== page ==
Since we have not been able to prevent breast cancer as of yet, there is a consensus among experts that more lives will be saved with earlier detection. Since both physical and mammographic examination cannot detect all cancers, particularly smaller tumors in younger patients and those with dense breast tissue, there is currently much interest in finding new ways to improve our abilities in early detection. While some techniques have emerged such as MRI, doppler ultrasound, and scintimammography, most are designed to be used in selected cases where physical and mammographic examinations have already picked up an abnormality.

Early Detection Means Life

Breast cancer is the most common cancer in women, and the risk increases
DII’s ability to detect thermal signs that may suggest a pre-cancerous state of the breast, or signs of cancer at a very early stage, lies in its unique capability of monitoring the temperature variations produced by the earliest changes in tissue physiology (function) (3,6,7,8,9). However, DII does not have the ability to pinpoint the location of a tumor nor can it detect 100% of all cancers. Consequently, Digital Infrared Imaging’s role is in addition (an adjunct) to mammography and physical examination, not in lieu of. DII does not replace mammography and mammography does not replace DII, the tests complement each other. Since it has been determined that 1 in 8 women will get breast cancer, we must use every means possible to detect cancers when there is the greatest chance for survival. Proper use of breast self-exams, physician exams, DII, and mammography together provide the earliest detection system available to date (3,7,8,9) . If treated in the earliest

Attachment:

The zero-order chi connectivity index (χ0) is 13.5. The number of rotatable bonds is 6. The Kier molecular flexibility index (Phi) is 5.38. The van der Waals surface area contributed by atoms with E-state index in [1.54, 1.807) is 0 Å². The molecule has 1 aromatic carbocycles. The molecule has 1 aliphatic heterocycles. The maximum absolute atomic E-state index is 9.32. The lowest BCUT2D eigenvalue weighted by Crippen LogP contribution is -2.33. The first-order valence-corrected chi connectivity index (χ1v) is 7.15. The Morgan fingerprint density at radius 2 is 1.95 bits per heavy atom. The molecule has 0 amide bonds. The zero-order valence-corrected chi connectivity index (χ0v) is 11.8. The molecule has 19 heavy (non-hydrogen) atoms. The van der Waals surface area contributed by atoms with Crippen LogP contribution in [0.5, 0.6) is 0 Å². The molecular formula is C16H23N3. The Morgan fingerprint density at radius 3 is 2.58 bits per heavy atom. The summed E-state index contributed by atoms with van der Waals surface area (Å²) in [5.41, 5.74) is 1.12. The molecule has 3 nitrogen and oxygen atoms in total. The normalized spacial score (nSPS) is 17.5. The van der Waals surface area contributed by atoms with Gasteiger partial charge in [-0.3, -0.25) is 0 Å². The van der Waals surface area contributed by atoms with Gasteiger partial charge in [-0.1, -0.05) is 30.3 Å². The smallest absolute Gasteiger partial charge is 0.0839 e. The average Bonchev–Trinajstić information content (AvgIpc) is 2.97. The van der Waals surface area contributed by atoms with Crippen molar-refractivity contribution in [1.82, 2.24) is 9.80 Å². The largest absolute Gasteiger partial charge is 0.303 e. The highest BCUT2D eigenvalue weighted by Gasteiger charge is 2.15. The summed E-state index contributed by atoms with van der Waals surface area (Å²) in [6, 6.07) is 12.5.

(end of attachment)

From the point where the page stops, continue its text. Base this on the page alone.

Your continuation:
stages, cure rates greater than 95% are possible (3,6).
1. American Cancer Society – Breast Cancer Guidelines and Statistics, 2009-2010
2. I. Nyirjesy, M.D. et al; Clinical Evaluation, Mammography and Thermography in the
Diagnosis of Breast Carcinoma. Thermology, 1986; 1: 170-173.
3. M. Gautherie, Ph.D.; Thermobiological Assessment of Benign and Malignant Breast
Diseases. Am. J. Obstet. Gynecol., 1983; V 147, No. 8: 861-869.
4. C. Gros, M.D., M. Gautherie, Ph.D.; Breast Thermography and Cancer Risk Prediction.
Cancer, 1980; V 45, No. 1: 51-56.
5. P. Haehnel, M.D., M. Gautherie, Ph.D. et al; Long-Term Assessment of Breast Cancer Risk
by Thermal Imaging. In: Biomedical Thermology, 1980; 279-301.
6. P. Gamigami, M.D.; Atlas of Mammography: New Early Signs in Breast Cancer. Blackwell
Science, 1996.
7. J. Keyserlingk, M.D.; Time to Reassess the Value of Infrared Breast Imaging? Oncology
News Int., 1997; V 6, No. 9.
8. P.Ahlgren, M.D., E. Yu, M.D., J. Keyserlingk, M.D.; Is it Time to Reassess the Value of
Infrared Breast Imaging? Primary Care & Cancer (NCI), 1998; V 18, No. 2.
9. N. Belliveau, M.D., J. Keyserlingk, M.D. et al ; Infrared Imaging of the Breast: Initial
Reappraisal Using High-Resolution Digital Technology in 100 Successive Cases of Stage I
and II Breast Cancer. Breast Journal, 1998; V 4, No. 4


The below listed pricing and packages include a full report from board certified thermologist. Reports
can be sent to another provider as you wish. Additionally, review of the report with staff, and potential
follow up recommendations, will be provided at no additional cost.

Breast Thermography Imaging $195
Full Body without Breast $325
Full Body with Breast $395
Thyroid $175
Maxillary facial view $175